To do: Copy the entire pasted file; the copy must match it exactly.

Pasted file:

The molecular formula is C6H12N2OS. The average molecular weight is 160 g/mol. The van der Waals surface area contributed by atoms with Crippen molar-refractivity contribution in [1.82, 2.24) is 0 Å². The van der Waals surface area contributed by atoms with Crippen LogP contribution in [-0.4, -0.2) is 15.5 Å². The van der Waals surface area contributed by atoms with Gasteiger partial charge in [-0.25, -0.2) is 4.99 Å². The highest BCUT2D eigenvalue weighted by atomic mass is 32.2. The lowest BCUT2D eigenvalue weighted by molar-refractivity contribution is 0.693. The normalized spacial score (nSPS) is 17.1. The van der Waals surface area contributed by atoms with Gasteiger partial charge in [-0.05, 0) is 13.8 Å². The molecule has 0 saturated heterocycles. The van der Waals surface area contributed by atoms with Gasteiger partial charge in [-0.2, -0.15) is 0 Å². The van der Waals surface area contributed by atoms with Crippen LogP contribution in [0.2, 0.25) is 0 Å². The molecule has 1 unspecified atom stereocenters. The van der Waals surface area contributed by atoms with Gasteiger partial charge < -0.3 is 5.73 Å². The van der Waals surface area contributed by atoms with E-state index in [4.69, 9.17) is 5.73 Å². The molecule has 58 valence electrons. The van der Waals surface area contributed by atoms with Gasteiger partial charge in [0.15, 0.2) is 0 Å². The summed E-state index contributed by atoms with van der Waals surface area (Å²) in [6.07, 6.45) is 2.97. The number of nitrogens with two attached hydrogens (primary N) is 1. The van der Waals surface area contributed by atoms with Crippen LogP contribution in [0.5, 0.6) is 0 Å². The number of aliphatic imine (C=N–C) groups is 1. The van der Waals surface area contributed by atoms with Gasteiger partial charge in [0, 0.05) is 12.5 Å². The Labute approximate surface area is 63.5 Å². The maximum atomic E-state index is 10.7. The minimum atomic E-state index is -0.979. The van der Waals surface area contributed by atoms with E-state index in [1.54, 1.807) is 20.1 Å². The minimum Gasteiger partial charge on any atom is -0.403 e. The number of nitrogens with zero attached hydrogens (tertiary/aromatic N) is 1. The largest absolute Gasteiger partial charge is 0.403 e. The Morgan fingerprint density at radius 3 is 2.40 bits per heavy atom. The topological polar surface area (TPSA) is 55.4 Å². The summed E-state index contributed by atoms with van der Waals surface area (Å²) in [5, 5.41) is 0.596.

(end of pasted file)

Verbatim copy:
The molecular formula is C6H12N2OS. The average molecular weight is 160 g/mol. The van der Waals surface area contributed by atoms with Crippen molar-refractivity contribution in [1.82, 2.24) is 0 Å². The van der Waals surface area contributed by atoms with Crippen LogP contribution in [-0.4, -0.2) is 15.5 Å². The van der Waals surface area contributed by atoms with Gasteiger partial charge in [-0.25, -0.2) is 4.99 Å². The highest BCUT2D eigenvalue weighted by atomic mass is 32.2. The lowest BCUT2D eigenvalue weighted by molar-refractivity contribution is 0.693. The normalized spacial score (nSPS) is 17.1. The van der Waals surface area contributed by atoms with Gasteiger partial charge in [-0.05, 0) is 13.8 Å². The molecule has 0 saturated heterocycles. The van der Waals surface area contributed by atoms with Gasteiger partial charge in [-0.2, -0.15) is 0 Å². The van der Waals surface area contributed by atoms with Crippen LogP contribution in [0.2, 0.25) is 0 Å². The molecule has 1 unspecified atom stereocenters. The van der Waals surface area contributed by atoms with Gasteiger partial charge < -0.3 is 5.73 Å². The van der Waals surface area contributed by atoms with E-state index in [4.69, 9.17) is 5.73 Å². The molecule has 58 valence electrons. The van der Waals surface area contributed by atoms with Gasteiger partial charge in [0.15, 0.2) is 0 Å². The summed E-state index contributed by atoms with van der Waals surface area (Å²) in [6.07, 6.45) is 2.97. The number of nitrogens with two attached hydrogens (primary N) is 1. The van der Waals surface area contributed by atoms with Crippen LogP contribution in [0.5, 0.6) is 0 Å². The number of aliphatic imine (C=N–C) groups is 1. The van der Waals surface area contributed by atoms with Gasteiger partial charge in [0, 0.05) is 12.5 Å². The Labute approximate surface area is 63.5 Å². The maximum atomic E-state index is 10.7. The minimum atomic E-state index is -0.979. The van der Waals surface area contributed by atoms with E-state index in [1.54, 1.807) is 20.1 Å². The minimum Gasteiger partial charge on any atom is -0.403 e. The number of nitrogens with zero attached hydrogens (tertiary/aromatic N) is 1. The largest absolute Gasteiger partial charge is 0.403 e. The Morgan fingerprint density at radius 3 is 2.40 bits per heavy atom. The topological polar surface area (TPSA) is 55.4 Å². The summed E-state index contributed by atoms with van der Waals surface area (Å²) in [5, 5.41) is 0.596.